It's that time of year again. The time when I make big batches of pesto, fill my freezer with fish and blueberries, stock my pantry with canned peaches and (if I'm lucky) tomatoes, and consequently, find myself trying desperately to use the last of the previous summer's precious haul.
Most recently, it's been blueberries. Good berries are hard to come by, and in my opinion, you've never really eaten a blueberry if you haven't had one from Alaska. Juneau may be rainy and cool, but the fertile soil and wet weather makes for the best blueberries I've ever had; even frozen for nearly a year, these little guys are incredible.
I'm not sentimental—childhood toys and never-looked at photos don't hold much appeal for me—but nothing brings out my inner hoarder like a treasured stash of delicious (and hard-to-find) food. If I find and splurge on a real Spanish chorizo, my meal portions become pauper-like. Bring me a jar of homemade jam, and I'll be spreading it over toast and biscuits for months. With a big freezer bag full of blueberries, I found myself making Blueberry-Maple Syrup (for our now-regular Sunday brunch of pancakes) and little else.
Finally, a year after I picked them, I really needed to make room in the freezer. But what to make? I had an odd desire for blueberry coffee cake, but I also had a half-cup of Meyer lemon sugar languishing in the fridge. However, I was worried about trying something new: wasting a few cups of flour on a failed dish is expected from time to time, but what if I had to throw away—or worse yet, eat and not enjoy—a dessert studded with those carefully picked and lovingly saved blueberries? Quelle horreur!
I googled; I paged through cookbooks. I scribbled little notes and peered into the pantry, agonizing over blog postings and measurements. Eventually, Blueberry-Lemon Cheesecake Bars were born, and I have no regrets.
I initially was going to make an actual cheesecake, but despite my husband's endless love for it, it's usually a little too much for me. Cheesecakes are always too rich and too massive—perhaps I should invest in a 6 inch springform, but as it is, I need a special occasion to start working with that much cream cheese at once.
Instead, I decided to take it a bit easy. These bars are like cheesecake on Valium; there's the rich, lemony cheese custard swirled with violet fruit, but the amounts are nearly equal, and the crumbly tart-like almond crust is around half the thickness of the topping. The result is the kind of harmony I expect, but never experience, with cheesecake. Each bite has a little bit of everything and too much of nothing.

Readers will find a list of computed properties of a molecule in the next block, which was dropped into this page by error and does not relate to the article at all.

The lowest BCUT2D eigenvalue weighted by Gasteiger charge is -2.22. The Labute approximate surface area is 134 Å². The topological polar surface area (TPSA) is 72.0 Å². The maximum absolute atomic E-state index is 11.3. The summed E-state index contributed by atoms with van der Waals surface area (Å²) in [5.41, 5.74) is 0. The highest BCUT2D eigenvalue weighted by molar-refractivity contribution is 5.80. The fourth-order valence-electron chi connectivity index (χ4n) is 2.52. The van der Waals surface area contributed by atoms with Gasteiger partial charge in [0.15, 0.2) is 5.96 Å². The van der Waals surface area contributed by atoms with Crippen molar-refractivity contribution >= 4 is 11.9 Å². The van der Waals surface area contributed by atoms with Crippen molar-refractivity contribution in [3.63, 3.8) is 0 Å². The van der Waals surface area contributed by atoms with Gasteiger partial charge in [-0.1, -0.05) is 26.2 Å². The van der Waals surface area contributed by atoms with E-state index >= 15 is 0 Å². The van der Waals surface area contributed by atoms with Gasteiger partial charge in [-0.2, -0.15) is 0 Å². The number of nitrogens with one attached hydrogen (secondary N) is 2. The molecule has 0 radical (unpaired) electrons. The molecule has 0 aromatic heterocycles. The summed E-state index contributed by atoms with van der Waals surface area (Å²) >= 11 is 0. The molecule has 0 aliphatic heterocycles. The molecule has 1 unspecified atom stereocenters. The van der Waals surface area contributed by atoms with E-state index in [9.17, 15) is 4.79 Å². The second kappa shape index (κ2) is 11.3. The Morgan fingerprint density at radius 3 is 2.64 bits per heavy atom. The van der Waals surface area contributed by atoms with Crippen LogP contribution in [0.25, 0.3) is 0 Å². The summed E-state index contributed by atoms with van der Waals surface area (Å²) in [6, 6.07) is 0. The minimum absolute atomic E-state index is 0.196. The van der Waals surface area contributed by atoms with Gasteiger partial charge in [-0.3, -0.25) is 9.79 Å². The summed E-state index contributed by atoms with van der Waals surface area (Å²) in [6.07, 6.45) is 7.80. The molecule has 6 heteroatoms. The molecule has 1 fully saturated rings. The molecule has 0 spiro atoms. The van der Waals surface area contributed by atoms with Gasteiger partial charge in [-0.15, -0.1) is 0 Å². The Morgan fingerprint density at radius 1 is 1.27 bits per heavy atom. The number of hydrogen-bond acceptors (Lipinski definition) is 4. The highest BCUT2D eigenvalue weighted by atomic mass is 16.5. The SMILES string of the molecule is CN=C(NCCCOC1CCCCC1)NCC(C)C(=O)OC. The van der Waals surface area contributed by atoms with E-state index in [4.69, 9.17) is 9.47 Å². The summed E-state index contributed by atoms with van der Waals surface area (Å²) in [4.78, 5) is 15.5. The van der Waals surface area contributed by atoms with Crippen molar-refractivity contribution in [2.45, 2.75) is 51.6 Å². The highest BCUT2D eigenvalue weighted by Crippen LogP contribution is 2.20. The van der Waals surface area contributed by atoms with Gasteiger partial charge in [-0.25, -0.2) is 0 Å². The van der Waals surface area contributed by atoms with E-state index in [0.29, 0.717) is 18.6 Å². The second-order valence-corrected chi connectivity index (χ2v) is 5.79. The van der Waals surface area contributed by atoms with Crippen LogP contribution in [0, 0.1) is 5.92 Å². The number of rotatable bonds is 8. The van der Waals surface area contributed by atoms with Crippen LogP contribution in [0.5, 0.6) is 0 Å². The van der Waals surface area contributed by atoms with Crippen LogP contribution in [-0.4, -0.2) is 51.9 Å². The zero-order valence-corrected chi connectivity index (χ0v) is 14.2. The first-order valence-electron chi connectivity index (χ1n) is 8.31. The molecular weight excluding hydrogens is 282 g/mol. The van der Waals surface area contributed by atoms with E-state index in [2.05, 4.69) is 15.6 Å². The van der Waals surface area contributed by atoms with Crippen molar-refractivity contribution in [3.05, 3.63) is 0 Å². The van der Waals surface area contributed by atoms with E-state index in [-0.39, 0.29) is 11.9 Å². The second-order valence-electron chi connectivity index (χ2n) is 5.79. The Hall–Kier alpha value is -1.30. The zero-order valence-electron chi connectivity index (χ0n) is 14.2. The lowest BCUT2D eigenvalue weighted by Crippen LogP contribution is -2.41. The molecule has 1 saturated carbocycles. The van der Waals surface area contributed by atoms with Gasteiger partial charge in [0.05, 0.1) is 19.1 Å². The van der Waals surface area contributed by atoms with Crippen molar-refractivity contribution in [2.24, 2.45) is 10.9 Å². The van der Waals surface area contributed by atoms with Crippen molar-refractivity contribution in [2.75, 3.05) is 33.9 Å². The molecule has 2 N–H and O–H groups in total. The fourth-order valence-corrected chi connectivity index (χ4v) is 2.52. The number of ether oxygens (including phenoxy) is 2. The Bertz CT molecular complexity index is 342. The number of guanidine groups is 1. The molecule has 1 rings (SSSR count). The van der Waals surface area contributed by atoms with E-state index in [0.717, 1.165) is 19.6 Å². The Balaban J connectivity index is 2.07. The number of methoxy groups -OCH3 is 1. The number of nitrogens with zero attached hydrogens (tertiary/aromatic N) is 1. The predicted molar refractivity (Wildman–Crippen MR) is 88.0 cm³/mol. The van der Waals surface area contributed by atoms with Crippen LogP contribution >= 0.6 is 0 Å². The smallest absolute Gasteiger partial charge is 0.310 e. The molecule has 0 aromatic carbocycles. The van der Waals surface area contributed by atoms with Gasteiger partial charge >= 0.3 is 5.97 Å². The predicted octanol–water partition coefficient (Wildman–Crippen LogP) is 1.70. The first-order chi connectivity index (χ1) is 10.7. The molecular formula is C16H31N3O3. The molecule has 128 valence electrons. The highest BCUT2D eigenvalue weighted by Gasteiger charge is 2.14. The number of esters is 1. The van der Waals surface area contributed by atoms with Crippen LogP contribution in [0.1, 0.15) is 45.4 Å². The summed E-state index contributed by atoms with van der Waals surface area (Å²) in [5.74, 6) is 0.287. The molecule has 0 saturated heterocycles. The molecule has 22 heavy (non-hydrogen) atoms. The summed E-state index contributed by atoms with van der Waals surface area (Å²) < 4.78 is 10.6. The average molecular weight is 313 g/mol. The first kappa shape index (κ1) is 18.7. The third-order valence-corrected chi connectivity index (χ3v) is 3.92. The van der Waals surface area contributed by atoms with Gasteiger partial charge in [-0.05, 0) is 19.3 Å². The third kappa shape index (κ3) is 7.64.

Blueberry-Lemon Cheesecake Bars
Note: Meyer lemons are long gone here, but whenever I come across a recipe that calls for juicing (but not zesting) a Meyer lemon, I make lemon sugar. Zest 1 Meyer lemon into ½ cup granulated sugar, distributing the oils with your fingers, then cover well, label the amount of sugar, and refrigerate or freeze. It will last almost forever—though the sugar will go rock-hard—and it saves you throwing away that lovely lemon zest.
For the crust:
¼ cup unbleached flour
¼ cup sugar
1 ½ cup almonds (I usually use raw, but I had a surplus of slivered and used those instead)
6 tablespoons cold unsalted butter
For the blueberry mixture:
1 ½ cups fresh or frozen blueberries (use the best you can find)
1 tablespoon lemon juice
2 tablespoons sugar
1 tablespoon cornstarch or arrowroot (I've been using the latter lately and preferring it for unknown reasons)
For the cheesecake:
12 ounces full-fat cream cheese, room temperature (I find that low-fat or Neufchâtel don't set up properly, but feel free to experiment)
½ cup (Meyer) lemon sugar (see above, or substitute ½ cup sugar with zest of one lemon)
1 teaspoon vanilla extract
Preheat the oven to 350°F. Line an 8 inch baking pan with foil and butter well; set aside. In a food processor, combine all crust ingredients save the butter and pulse until it resembles coarse meal. Cut the butter into 5 or 6 pieces and add to the mixture. Pulse in 10-15 second increments until the dough holds together well with few crumbs. Press into the buttered foil evenly (this will make a nice thick crust of a scant centimeter; leave some out if you prefer a thinner crust) and bake 15-18 minutes, or until beginning to puff all over and turn golden. Remove from the heat and press the puffed parts down with the curved part of a spoon; set aside to cool.
Lower oven heat to 325°F.
Meanwhile, combine the berries and lemon juice in a small saucepan and set over medium heat. Stir together the sugar and starch and add to the mixture. Cook, stirring occasionally, until the berries have completely thawed (if frozen) and are getting bubbly, about 10 minutes (fresh berries will heat faster but take longer to break down a bit, so the time will probably be about the same, fresh or frozen). Remove from the heat and set aside, partially covered, to cool.
Combine all the cheesecake ingredients in a large bowl - make sure the cream cheese is fully softened or you might end up with lumpy cheesecake. Whisk all ingredients together well to combine.
Make sure that the crust is no longer too hot to touch (it needn't be room temperature). Scrape the Cheesecake mixture over the crust, spreading it evenly to the edges. Spoon the berry mixture, now barely warm, over the surface. Using a knife or your spatula, gently swirl the berries and cheesecake together a bit.
Bake 40-50 minutes, until cheesecake is set and beginning to turn golden at the edges, but just a little bit wobbly still in the center. Transfer to a rack to cool completely, then cover with plastic wrap and transfer to the refrigerator. For best results, refrigerate overnight before cutting.
To cut clean slices, remove the cheesecake from the pan with the foil and set on a cutting board. Cut into squares by heating a long, sharp knife under running water and drying it before cutting; rinse the knife between cuts.
Makes 16 cheesecake bites